Psst... We're working on the next generation of Chowhound! View >
HOME > Chowhound > Washington DC & Baltimore >
Dec 6, 2012 11:46 AM

TooSso Pakistani in Sterling

TooSso is in a strip mall near Dulles Town Center and has a tiny menu which seems to be lunch-oriented. Most dishes are either rolls in an excellent thin roti or bowls over rice.

I don't know much about Pakistani food, but it was delicious, aggressively spiced, and we will go back for more. This was much hotter than Shiney's in Annandale.

We had:

Reshmi Kebab ($4), which is a ground spiced beef in roti.
Zeera Aloo bowl ($4.50), a spiced potato dish over rice
Biryani bowl ($7), Biryani chicken over rice
Pakoras ($2)-vegetable fritters

The pakoras were actually the real standout. Vegetables were shredded thicker than in most Indian versions I've tried and the batter was the lightest I ever recall having in a Pakistani or Indian version. We were really blown away by how delicious this version was.

This is an order at the counter sort of place, with movies being projected on one wall.

They have some weekend specials, including a Pakistani breakfast for $5.

A skinny fridge holds some interesting canned drinks (the Pakistani cream soda is bright green and has "cream soda flavor" ) and there's a soda fountain, but they appear to be booze free.

  1. Click to Upload a photo (10 MB limit)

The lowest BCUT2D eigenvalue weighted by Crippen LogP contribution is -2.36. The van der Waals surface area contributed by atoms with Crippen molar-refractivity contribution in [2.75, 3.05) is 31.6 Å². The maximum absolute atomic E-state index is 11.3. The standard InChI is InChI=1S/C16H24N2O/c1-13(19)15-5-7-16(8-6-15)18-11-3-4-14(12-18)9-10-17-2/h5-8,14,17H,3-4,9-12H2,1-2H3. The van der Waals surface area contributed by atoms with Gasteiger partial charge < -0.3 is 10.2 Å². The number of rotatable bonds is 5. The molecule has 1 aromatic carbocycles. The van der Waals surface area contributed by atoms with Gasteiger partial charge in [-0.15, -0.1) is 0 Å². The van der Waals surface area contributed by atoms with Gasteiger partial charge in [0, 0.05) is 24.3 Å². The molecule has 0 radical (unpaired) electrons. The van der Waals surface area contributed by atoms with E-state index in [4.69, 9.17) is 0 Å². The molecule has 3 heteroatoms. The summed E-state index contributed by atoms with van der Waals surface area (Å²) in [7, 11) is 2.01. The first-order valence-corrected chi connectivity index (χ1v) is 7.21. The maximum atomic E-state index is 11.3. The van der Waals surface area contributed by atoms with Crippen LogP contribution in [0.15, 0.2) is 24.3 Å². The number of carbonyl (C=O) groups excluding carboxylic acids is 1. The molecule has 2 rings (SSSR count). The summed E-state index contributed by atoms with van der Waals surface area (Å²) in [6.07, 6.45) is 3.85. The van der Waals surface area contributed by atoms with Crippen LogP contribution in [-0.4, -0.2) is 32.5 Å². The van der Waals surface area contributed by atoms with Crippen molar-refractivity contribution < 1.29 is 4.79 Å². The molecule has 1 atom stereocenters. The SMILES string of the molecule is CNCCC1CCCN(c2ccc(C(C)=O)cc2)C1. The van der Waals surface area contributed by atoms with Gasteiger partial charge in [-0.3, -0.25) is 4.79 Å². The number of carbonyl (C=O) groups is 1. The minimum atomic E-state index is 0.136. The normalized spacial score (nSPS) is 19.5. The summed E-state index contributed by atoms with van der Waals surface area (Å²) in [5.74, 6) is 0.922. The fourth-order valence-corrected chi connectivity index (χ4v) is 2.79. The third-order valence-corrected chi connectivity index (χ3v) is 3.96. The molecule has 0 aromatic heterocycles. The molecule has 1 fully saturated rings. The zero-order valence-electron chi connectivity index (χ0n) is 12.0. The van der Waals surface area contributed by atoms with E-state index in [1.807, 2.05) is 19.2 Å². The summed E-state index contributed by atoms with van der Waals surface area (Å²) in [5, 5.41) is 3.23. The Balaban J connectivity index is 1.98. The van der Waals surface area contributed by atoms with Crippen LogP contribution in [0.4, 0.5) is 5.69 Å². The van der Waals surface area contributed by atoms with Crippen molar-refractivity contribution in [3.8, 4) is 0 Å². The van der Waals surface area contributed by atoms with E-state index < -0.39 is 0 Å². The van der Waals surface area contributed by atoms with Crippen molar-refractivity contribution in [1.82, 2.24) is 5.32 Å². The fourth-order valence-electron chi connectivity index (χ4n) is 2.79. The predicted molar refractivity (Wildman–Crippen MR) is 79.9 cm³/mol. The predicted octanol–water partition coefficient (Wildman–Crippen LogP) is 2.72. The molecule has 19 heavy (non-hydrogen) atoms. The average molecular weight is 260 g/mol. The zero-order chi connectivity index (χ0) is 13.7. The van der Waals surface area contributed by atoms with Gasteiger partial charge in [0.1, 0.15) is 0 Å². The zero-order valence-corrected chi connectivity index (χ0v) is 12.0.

1. What shopping center? I work in Sterling and am always on the hunt for good lunch spots.

    1 Reply
    1. re: Hobbert

      The one on the outskirts of Regal Plaza, to the left as you enter the whole complex.

    2. I have been to TooSso a couple of times. My assessment of TooSso is that it is so-so. It is definitely better than a lot of the other Pakistani options nearby, but that's not saying much since those places are oily spicy grease pits of heart burn.

      TooSso serves food that is nicely spiced (not aggressively in my opinion), less greasy than other options (all Pakistani food is going to be a little greasy for some people), but IMHO not salted well enough. I am big on food being well seasoned in all ways, including salt, so that is disappointing.

      Their biryani tastes most like a home cooked Pakistani biryani, and not like the dreadful oily stuff at the other places.

      Their nihari is reputed to be the local Pakistani community, this is what everyone says about TooSso, that one weekend the nihari is good, next weekend terrible.

      The two attractions that many Pakistanis go far are not actually the bowl dishes...TooSso serves a selection of unique (for NoVa) snack foods that in Pakistan are typically available at street stalls. The two main ones are the dum ka qeema roll---seasoned ground beef served in a whole wheat flour wrap, and the bun kabaab---a shaami kabaab (beef and channa daal seasoned and ground together, then shaped in a patty, dipped in egg, and pan fried) served on a bun with tamarind chutney and raw onions. Both of these are good, but need a sprinkle of salt. They do not keep salt on the table and you have to ask for salt.

      TooSso has some very good in-house made South Asian desserts. They make their kulfi (like ice cream) and it is quite nice. They have an amazing falooda-kulfi, rose syrup, holy basil seeds, and arrowroot jelly noodles which is kind of like a cross between a shake and a sundae. If you are the type of person who likes to try new and exotic things, or if you are familiar with falooda but haven't had a good one in a while, TooSso is worth checking out just for their falooda.